Baby Doll: Excuse me, Mr.
Vacarro, but I wouldn't dream
of eatin' a nut that a man
had cracked in his mouth.
Silva Vacarro: You've
got many refinements.
Baby Doll: Thank you.
Federico Fellini once explained that he cast Donald Sutherland
as the lead in Casanova (1976), because the actor looks like
"a big sperm-full waxwork with the eyes of a masturbator."
Hmmm, maybe that plays differently in Italian. Then again,
maybe not. Is it a backhanded compliment, or the world's
most disgusting putdown? It covers both bases handily.
Recounting the tale is how Jack Pendarvis begins his article, "Baby Doll: The Smuttiest Story Ever Told," one of the highlights of The Oxford American's excellent movie issue. (Pendarvis's piece on Dick Powell, happy hoofer and offbeat noir anti-hero, is another.)
The author adds, "We can only assume that Fellini never saw
[Karl] Malden in Baby Doll, because Malden has Sutherland
beat by a mile." (Though married, his wife is a virgin.)
[Only a mile, not a country mile? This is,
after all, the South we're talking about.]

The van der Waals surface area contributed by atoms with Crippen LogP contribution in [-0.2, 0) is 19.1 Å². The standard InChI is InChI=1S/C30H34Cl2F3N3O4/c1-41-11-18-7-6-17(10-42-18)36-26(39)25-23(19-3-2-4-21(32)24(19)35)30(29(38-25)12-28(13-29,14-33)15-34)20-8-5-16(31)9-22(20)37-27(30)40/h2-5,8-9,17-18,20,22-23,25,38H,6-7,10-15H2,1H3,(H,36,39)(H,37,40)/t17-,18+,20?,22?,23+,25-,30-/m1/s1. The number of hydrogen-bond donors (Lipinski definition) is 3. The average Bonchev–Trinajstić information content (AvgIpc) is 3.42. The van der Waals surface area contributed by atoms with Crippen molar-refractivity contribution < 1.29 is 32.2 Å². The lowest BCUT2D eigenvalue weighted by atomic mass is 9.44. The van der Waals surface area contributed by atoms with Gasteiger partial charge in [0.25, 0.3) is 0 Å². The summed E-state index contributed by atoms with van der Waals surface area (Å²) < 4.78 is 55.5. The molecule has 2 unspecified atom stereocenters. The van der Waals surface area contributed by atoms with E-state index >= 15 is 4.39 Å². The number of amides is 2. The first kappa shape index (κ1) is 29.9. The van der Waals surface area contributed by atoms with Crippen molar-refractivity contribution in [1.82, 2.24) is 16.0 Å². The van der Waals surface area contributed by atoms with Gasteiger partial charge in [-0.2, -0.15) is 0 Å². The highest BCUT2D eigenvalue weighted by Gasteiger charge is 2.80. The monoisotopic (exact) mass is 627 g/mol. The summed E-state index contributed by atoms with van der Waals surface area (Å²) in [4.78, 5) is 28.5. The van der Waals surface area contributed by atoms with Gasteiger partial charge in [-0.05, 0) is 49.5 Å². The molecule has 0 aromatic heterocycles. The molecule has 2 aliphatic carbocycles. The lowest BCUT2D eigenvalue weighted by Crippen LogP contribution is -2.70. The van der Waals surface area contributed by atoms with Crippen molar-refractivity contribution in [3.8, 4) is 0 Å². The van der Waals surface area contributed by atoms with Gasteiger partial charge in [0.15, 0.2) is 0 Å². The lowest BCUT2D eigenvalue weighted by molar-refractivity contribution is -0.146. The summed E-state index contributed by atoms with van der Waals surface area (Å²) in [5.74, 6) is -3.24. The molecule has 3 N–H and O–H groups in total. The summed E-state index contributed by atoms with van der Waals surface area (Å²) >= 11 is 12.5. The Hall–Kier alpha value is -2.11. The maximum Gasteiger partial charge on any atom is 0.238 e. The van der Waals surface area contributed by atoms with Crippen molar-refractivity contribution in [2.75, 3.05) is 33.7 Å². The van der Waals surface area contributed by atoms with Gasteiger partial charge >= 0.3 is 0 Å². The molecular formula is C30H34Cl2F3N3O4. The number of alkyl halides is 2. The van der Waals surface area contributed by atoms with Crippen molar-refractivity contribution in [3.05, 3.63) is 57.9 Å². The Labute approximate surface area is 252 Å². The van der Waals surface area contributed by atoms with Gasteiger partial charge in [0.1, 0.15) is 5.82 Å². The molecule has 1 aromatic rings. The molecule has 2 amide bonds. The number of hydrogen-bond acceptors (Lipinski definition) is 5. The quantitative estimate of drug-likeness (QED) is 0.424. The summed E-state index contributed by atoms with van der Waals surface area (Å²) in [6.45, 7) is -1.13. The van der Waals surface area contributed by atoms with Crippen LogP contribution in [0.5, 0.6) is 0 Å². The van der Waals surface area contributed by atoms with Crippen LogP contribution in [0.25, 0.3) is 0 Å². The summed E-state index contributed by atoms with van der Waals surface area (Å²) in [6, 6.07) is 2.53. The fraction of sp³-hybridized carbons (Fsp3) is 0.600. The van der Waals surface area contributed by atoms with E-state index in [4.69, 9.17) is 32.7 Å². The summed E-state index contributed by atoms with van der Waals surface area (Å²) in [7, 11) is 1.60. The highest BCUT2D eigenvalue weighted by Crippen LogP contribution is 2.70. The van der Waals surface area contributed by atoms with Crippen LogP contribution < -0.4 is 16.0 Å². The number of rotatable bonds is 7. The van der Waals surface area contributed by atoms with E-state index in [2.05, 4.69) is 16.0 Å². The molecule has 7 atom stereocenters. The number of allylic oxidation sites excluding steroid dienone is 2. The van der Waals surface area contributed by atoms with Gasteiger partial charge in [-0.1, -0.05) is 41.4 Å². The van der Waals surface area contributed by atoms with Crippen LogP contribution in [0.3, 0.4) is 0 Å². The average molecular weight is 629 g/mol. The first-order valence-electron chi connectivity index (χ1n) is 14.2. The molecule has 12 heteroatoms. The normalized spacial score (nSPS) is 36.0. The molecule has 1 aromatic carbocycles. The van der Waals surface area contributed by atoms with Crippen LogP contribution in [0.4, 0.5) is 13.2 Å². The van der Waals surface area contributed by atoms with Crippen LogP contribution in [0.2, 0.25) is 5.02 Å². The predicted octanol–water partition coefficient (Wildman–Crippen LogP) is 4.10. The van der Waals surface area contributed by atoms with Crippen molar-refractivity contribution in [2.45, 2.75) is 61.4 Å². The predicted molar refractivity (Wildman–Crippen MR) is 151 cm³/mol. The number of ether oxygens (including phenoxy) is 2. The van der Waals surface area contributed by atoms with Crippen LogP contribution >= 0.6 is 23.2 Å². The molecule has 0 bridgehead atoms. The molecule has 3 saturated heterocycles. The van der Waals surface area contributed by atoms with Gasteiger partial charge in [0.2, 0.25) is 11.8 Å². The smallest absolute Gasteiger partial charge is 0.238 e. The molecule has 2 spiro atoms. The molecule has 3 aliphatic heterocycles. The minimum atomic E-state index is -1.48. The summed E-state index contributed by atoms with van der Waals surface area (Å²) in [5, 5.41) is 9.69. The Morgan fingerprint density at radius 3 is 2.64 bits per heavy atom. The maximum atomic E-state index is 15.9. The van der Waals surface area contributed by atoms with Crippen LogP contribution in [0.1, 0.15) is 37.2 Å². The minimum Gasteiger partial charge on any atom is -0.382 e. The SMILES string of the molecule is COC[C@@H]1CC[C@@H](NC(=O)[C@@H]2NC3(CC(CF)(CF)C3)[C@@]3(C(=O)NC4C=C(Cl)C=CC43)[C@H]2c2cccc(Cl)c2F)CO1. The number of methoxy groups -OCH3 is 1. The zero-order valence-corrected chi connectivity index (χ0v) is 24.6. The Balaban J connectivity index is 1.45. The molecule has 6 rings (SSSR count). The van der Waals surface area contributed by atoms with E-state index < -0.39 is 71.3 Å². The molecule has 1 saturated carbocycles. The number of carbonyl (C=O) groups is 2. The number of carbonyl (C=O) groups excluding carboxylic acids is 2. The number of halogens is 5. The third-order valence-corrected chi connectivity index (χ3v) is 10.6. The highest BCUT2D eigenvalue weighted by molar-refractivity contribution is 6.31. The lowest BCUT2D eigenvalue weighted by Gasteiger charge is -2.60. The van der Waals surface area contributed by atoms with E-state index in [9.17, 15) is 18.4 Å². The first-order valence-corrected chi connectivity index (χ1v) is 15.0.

About the title character,
Carroll Baker's Baby Doll,
screenwriter Tennessee Williams notes that just because she sucks
her thumb (and sleeps in a crib!),
"It doesn't mean she wants a penis in her mouth." No, it just means she's orally fixated. You say potato, I say...
Immediately after reading this
article, I added Elia Kazan's Baby Doll (1956) to my Wish List. It may simply be an overdose of Southern-fried baloney, but I expect to be thoroughly entertained by the desperate antics on display. Plus, Eli Wallach, in his silver screen debut, plays Silva, the man who lights Baby Doll's fire.
A decade later, Sergio Leone would cast the venerable actor as "il Brutto," i.e. "the Ugly" in The Good, the Bad and the Ugly (1966), the iconic Spaghetti Western in which Wallach gives, as usual, a great performance—as do Clint Eastwood (the Good) and Lee Van Cleef (the Bad)—but ugly? I think not! Never was, never will be.
Silva Vacarro: Fuzzy?
Baby Doll: Hmm. Fuzzy and buzzy. My head is swingin'
round. Must have been that swingin' that done it.
Click here for Jonathan Rosenbaum on Southern
cinema. And here for my review of Baby Doll.
Endnote: If you have any interest in Southern film, I
couldn't recommend this issue of The Oxford American (#56) more highly. (Thanks to Bill for the tip. I was just going to read a couple pieces, but couldn't stop till I'd devoured the whole damn thing.) Images from Google Images and The Oxford American.